For almost 25 years, neighbors came to Colonel Brooks' Tavern for those especially fluffy biscuits, for the club sandwiches they got just right and for one another's company over Bahama Mama drinks in the summertime.
Last night, several hundred of them gathered outside to cry and hug, to mourn the three employees killed in a robbery Sunday morning and to send a message to the killers that those bullets did not slay their sense of community.
"I'm offended. This not only happened to those poor people killed, but it happened to me, to our neighborhood," said Gwynne Kostin, a 17-year customer of the tavern who went to the vigil with her husband, two sons and dog.
Dishwasher Rodney Barnes, 47, of Northwest Washington; head chef Joshua Greenberg, 34, of Glen Echo; and cook Neomi Payne, 48, of Hyattsville were killed in the tavern as they prepared the brunch menu. An employee who escaped through the rooftop told police that he saw two men with ski masks enter the building at Ninth and Monroe streets NE in Brookland.
The street was packed last night with a diverse group of people -- pastors, children, families, college students from nearby Catholic University, black people and white people -- who said they will keep on going to the tavern. It was a vigil to remember the lives of those killed, and a defiant stand by a united community to resuscitate a favorite gathering place.
"I know this is always the place where you get a warm hug and a cold drink, and I'll keep on coming to this place," said Cherisse Gardner, who drives from Brentwood in Prince George's County to the only other place she calls home.
In the cold, wet night air, members of the crowd lit one another's candles and held hands while the Rev. Pam Goodwin Wiley told them to "join here together to banish the darkness from this place."
Edith Jones, Barnes's sister, held a stuffed rabbit tight in one arm and asked her brother's killers to "come forward, bow down to God and ask Him to forgive you. I forgive you."
But her brother said he felt differently. "I consider the guys cowards," Lewis Barnes said. "And we're going to put our trust in the chief and the guys working this case."
After they sang, many in the crowd engulfed relatives of Barnes and Payne, telling them stories of how they remembered the special biscuits Payne made or the jokes Barnes told. Employees of the tavern gathered in one corner, still shaking their heads.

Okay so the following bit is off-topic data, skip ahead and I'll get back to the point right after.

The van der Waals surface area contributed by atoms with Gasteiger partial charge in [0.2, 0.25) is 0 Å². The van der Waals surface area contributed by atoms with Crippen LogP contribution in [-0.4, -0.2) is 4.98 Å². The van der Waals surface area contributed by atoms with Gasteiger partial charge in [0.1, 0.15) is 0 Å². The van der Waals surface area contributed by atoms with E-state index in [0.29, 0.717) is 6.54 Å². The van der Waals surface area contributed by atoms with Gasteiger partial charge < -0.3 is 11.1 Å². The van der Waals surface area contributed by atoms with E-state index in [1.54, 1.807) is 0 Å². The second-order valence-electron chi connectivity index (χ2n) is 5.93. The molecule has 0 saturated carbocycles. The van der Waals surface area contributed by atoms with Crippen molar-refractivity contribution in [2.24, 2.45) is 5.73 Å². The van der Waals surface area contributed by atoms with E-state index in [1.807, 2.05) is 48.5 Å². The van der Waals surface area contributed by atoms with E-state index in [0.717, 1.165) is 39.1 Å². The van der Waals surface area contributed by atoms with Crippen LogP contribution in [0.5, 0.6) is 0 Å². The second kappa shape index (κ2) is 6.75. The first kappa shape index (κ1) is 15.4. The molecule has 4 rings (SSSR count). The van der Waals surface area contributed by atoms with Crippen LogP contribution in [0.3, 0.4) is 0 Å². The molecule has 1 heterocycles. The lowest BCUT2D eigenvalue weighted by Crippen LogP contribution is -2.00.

D.C. Council member Vincent B. Orange Sr. (D-Ward 5) said he took the mayors of Baltimore and Philadelphia to the tavern, "the place where people come to shake hands, for fellowship, to network, to watch the ballgame."
Orange added: "We are the victims. . . . We need each other to restore that community, that tranquility, that sense of peace."
Mayor Anthony A. Williams (D) was at the tavern, a place that he, too, knows well. "You only have to be here once to understand how important Brooks is to Brookland," he said.
D.C. Police Chief Charles H. Ramsey, who also attended the vigil, said earlier yesterday that police had nothing new to report on the investigation. He said that extra officers were continuing to canvass the neighborhood and press informants for information.
Ramsey said investigators looking for similar robberies in the area "haven't matched anything" with the tavern robbery. But police cautioned that the tavern robbers might not have struck often or might not have robbed a business in the area, making parallels harder to spot.
Police also are doing background checks on employees and former employees of the tavern. So far, he said, "we don't have anything that would put anybody in a suspect category."
The D.C. medical examiner has released the cause of death for two of the victims. Barnes died of a gunshot wound to the head. Bullets struck Neomi Payne in the head and body. Information about Joshua Greenberg was not released.
Catholic University will hold a special Mass for the slain employees at noon today at Caldwell Hall Auditorium, 620 Michigan Ave. NE.
Staff writer David A. Fahrenthold contributed to this report.